For just the second time this college season, the University of Montana's Tyler Turco didn't leave the rodeo arena a winner.
But despite the second place finish in last weekend's home rodeo at the Missoula County Fairgrounds, the penultimate stop of the college season, Turco remains the top-ranked saddle bronc rider in the nation.
In the moments when he loaded into the chute and the seconds of wild riding that followed when the gate opened, Turco said he barely registered that he was competing at his home arena.
“It is fun, but you can’t really tell when you’re out there,” Turco said. “Afterwards is when you can really tell. I don’t notice it when I’m doing my thing, but then when it’s over everyone is there, supporting you.”
UM Rodeo Team coach Kory Mytty said last weekend’s student turnout was the best he’s ever seen, and having the local support helped the team members.
“You’re competing in front of your fellow students and classmates. You’re trying to show them what you can do,” he said.
Less travel time is another major advantage of performing in the Missoula rodeo.
“You get to keep the horses in their own barn and yourself in your own bed,” Mytty said.
But when Turco looks back on the Missoula rodeo, his focus isn’t as much on being able to have more people watching him and his teammates who they know are there to cheer for them, but on his second ride of the weekend. Turco scratched, receiving no points after failing to get his heels high enough on the horse on the first jump out of the gate.
The error put Turco in second place overall, only the second time this season he hasn’t won a college saddle bronc riding event.
“If I just had the score, I would have wrapped up the win,” Turco said. “It went all right, but it could have gone better.”
The regular season wrapped up this weekend with a rodeo in Great Falls.
The top of the National Intercollegiate Rodeo Association saddle bronc standings has tightened slightly since the middle of the season, when Turco led the county by nearly 300 points. But regardless of how the season ends, Turco will easily earn an invitation to the College National Finals Rodeo (CNFR), which starts June 10 in Casper, Wyoming. Turco missed out on going to the event last year.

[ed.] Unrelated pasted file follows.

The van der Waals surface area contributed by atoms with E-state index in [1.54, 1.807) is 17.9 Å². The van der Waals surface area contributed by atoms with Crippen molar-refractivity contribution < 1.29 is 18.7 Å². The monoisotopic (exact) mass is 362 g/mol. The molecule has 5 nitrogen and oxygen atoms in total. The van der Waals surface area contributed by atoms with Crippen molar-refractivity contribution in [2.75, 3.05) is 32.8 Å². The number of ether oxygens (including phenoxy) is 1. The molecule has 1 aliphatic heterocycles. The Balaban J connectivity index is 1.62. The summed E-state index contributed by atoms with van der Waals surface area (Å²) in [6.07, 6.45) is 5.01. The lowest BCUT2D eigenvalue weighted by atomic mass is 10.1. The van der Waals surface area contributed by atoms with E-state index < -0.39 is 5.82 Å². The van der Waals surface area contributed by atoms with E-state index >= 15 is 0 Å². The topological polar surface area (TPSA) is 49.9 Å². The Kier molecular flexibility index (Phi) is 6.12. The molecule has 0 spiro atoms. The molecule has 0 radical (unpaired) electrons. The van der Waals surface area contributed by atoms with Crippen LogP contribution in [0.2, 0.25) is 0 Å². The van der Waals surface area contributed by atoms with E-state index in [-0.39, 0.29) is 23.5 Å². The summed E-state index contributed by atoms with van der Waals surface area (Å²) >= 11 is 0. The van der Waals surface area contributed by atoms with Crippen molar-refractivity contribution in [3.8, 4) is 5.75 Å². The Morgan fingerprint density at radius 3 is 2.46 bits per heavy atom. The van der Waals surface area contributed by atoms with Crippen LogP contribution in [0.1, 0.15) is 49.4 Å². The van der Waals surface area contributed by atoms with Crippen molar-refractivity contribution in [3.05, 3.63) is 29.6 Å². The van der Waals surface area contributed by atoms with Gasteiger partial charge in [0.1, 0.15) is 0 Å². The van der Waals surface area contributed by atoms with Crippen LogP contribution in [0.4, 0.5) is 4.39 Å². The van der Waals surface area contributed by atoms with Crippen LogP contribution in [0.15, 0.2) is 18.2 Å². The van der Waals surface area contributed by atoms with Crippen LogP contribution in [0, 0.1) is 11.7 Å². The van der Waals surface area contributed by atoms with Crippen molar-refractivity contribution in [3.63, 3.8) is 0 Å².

“I had a good fall season last year and then my spring season sucked,” Turco said. “I was struggling with my riding and my confidence.”
No such issue appears to exist this time around.
“Just having all that happen and having that experience just made me want it more. Everything is kind of coming together now,” Turco told the Missoulian on Monday. “I’m going into this week as aggressive as I’ve gone into all of the other ones.”
Originally from Franktown, Colorado, Turco grew up around horses, although he’s the first in his family to compete in rodeo. In high school he joined a team in the next town and started attending rodeo camps around the state.
A 20-year-old junior studying parks and recreation management, Turco transferred to UM last year after two years at Clarendon College in Texas. When he graduated with his associate degree, he started looking for a school where he could finish a bachelor’s degree and keep competing in rodeo at the college level.
After being turned down for scholarships by coaches at schools around the West, he heard from UM's Mytty, who told Turco he wanted him to come to Missoula.
Even with his late-season struggle last year, Mytty said Turco, like his teammates, is a young athlete who gets better the more time he spends in the saddle.
“Going into his second year, he probably has a minimum of 50 competitions under his belt,” he said.
The top three individuals in each event from each region will earn a chance to compete at the national finals, and Turco may not be the only UM rodeo team member making the trip. Missoula native Emily Kamura held a third-place spot in barrel racing at the end of the rodeo in town last weekend.
“She is doing fantastic and having a great spring season,” Mytty said. “If she does well in Great Falls, she’s going to punch her ticket.”
Turco said he won’t be spending the weeks between the end of the college season and the college finals sitting at home. He regularly competes in other events on the national pro circuit, and has already mapped out a few in the surrounding states in order to keep himself sharp.
“With the pro rodeos it helps a bunch because I’m competing against the best in the world there. It’s just good to keep that rhythm going,” he said.
Mytty, a former National Finals Rodeo team roper, likened preparing for the CNFR to a scene 1986 film “Hoosiers” where the character of coach Norman Dale, played by Gene Hackman, calms down his underdog high school team — about to play in the state finals — by bringing out a tape measure and showing them the height of the hoop is no different than at their home court.
“I’m a big advocate of trying not to let the moment get too big and affect your performance,” Mytty said. “Try not to make too big of a deal about the outcome. If you can execute your performance well and do the job, you’ll be fine. And (Turco’s) skills are good enough to win.”